Standing at a maritime crossroads between Europe, Africa and the Americas, the island, locals say, is its own continent in miniature – with parched desert, green valleys and soaring mountains awaiting those who strike inland from the coastal resorts.
Shielded from Atlantic currents by a barrier of sand and coral, Playa de las Canteras is a
two-mile stretch of urban beach in Las Palmas, popular with surfers and
swimmers. Its attractive seaside promenade is where joggers, cyclists and
strollers congregate on weekends. Cafés, bars and shops also line the
The Barranco de Guayadeque is a dramatic ravine in the
centre of Gran Canaria hemmed in by verdant ridges. The Museo de Guayadeque –
built into a cave at the head of the ravine – contains exhibits on the area’s
prehistoric inhabitants, including a mummy discovered in the 19th century (00
34 928 17 20 26; admission £2).
A few miles south of Las Palmas, the town of Agüimes
is arguably the prettiest on the island, and is crowned by the Iglesia de San
Sebastian – a majestic neoclassical church.
The stone crucifix of the Cruz de Tejeda – the island’s
centre – is a good place to take in views of the island, including the
monolithic peak of the Roque Nublo. Free
Motion offers guided hiking trips in the area (from £40).
Castillo de la Fortaleza in Santa Lucía resembles a medieval
castle – but it was only built around 50 years ago as a home for writer,
archaeologist and artist Vicente Sanchez Araña. It’s also home to a number of
objects from the island’s pre-Hispanic past (00 34 928 79 83 10; admission £2).
Eat and drink
On the hillside village of Tejeda, Dulceria Nublo Tejeda is a pastry shop selling delicious local specialties.
Try chestnut and almond cakes coated in chocolate, or take home a jar of
bienmesabe – an almond and honey spread (00 34 928 66 60 30; Calle Hernández
Guerra 15; pastries from 85p).
Singlehandedly introducing Basque cuisine to Gran Canaria, Restaurante
Amaiur is next door to a 19th-century palace in the Vegueta neighbourhood of
Las Palmas. Smart dishes may include peppers stuffed with codfish, monkfish
with prawns, or caviar (Calle Pérez Galdós 2; mains from £10).
The Restaurante Casa Montesdeoca in Las Palmas sees diners
feasting on seafood on a leafy patio beneath an ornate timber balcony (Calle Montesdeoca
10; mains from £12).
The Italian-owned Restaurante Molinet in Las Palmas matches
a striking red and black interior with an intrepid menu of ostrich with
muscatel sauce, langoustines, and calamari with homemade pasta. Ask for an
outside table overlooking the beach (00 34 928 26 30 19; Paseo Canteras 6; set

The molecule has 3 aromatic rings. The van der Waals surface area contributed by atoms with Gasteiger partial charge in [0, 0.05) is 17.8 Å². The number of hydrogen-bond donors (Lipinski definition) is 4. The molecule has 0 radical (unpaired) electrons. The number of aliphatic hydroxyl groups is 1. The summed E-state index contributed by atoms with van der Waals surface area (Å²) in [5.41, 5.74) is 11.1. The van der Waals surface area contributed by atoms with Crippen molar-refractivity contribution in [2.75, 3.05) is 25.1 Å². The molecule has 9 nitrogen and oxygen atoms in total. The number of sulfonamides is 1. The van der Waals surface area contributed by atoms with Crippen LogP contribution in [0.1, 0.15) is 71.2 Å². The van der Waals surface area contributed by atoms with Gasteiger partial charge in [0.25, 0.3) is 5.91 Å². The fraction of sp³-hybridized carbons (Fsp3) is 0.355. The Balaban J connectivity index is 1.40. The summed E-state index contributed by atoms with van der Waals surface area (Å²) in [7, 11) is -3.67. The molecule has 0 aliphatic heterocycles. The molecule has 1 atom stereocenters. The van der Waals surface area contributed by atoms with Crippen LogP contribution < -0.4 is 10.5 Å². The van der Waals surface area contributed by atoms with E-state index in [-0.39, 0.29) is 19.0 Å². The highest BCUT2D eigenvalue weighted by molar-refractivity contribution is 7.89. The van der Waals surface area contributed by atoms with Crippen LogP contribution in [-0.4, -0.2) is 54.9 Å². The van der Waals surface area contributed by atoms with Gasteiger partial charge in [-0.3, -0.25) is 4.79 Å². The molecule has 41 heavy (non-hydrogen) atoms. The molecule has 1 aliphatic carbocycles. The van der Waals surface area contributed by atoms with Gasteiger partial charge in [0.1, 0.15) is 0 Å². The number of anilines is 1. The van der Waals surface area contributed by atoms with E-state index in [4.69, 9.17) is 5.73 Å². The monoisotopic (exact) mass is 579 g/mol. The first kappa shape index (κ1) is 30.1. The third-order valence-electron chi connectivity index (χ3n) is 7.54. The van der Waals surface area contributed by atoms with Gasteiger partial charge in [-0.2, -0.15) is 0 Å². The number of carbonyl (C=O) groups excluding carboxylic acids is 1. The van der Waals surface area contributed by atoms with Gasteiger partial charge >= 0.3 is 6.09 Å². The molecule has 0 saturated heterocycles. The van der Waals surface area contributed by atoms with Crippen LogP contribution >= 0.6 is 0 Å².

menus from £13).
A short distance from Playa del Inglés’s Yumbo Centrum
shopping centre, a tank of crustaceans guards the entrance to the Restaurante Rias Bajas. The
fish and seafood here has an island-wide reputation (cnr Avenida Tirajana &
Avenida EE UU; mains from £30).
Hotel Madrid in Las Palmas has the
dubious distinction of being the place where General Franco spent the night
before he flew to Spain to attempt a coup d’etat in 1936. Rooms have an
old-world appeal with antique bedheads and china, and there’s an atmospheric
bar and restaurant downstairs (Plaza Cairasco 4; from £40).
An 18th-century house in the region of Teror is home to Casa Rural Doña Margarita.
Restored in recent years, rustic interiors are typically Canarian with wood and
basalt surfaces. Three large apartments feature antique furniture and
higgledypiggledy stone walls (Calle Padre Cueto 4; from £60).
Set amid banana plantations six miles to the north of Teror,
La Hacienda del Buen Suceso
dates back to 1572. Its elegant rooms have parquet flooring and beamed
ceilings, and the restaurant specialises in rustic Canarian cooking (Carretera
de Arucas a Bañaderos; from £100).
A gem in the sea of generic high-rise hotels around Playa
del Inglés, Parque
Tropical exemplifies traditional Canarian style, with a stucco façade,
wooden balconies and subtropical gardens. Rooms feature Andalusian style tiling
and pastel-coloured paintwork (Avenida Italia 1; from £105).
Hotel Santa Catalina
is set in a leafy park in Ciudad Jardín, an upmarket suburb of Las Palmas. The
19th-century hotel has traditional balconies, showy turrets and opulent
interiors. The hotel also has its own casino and hammam (Calle León y Castillo;
Bus operator Global has a good
network, although rural areas aren’t as well covered (from £2). Cicar is a local car rental operator (from £20 per
day). Binter Canarias flies to
other islands, such as Tenerife (from £25).
Gran Canaria airport is well connected to the UK. Ryanair flies from Bristol, Birmingham, Stansted
and Liverpool (from £110) while easyJet
flies from Gatwick (from £115). From the airport, buses run to Las Palmas (from £2.50).
When to go
Gran Canaria benefits from a warm climate year round – coastal resorts are
busiest from May to September. For February’s
Carnival, fancy-dress festivities take place in Las Palmas. September’s Fiesta de la Virgen del Pino is the island’s
most important religious feast.
The article 'Mini guide to Gran Canaria, Canary Islands' was published in partnership with Lonely Planet Magazine.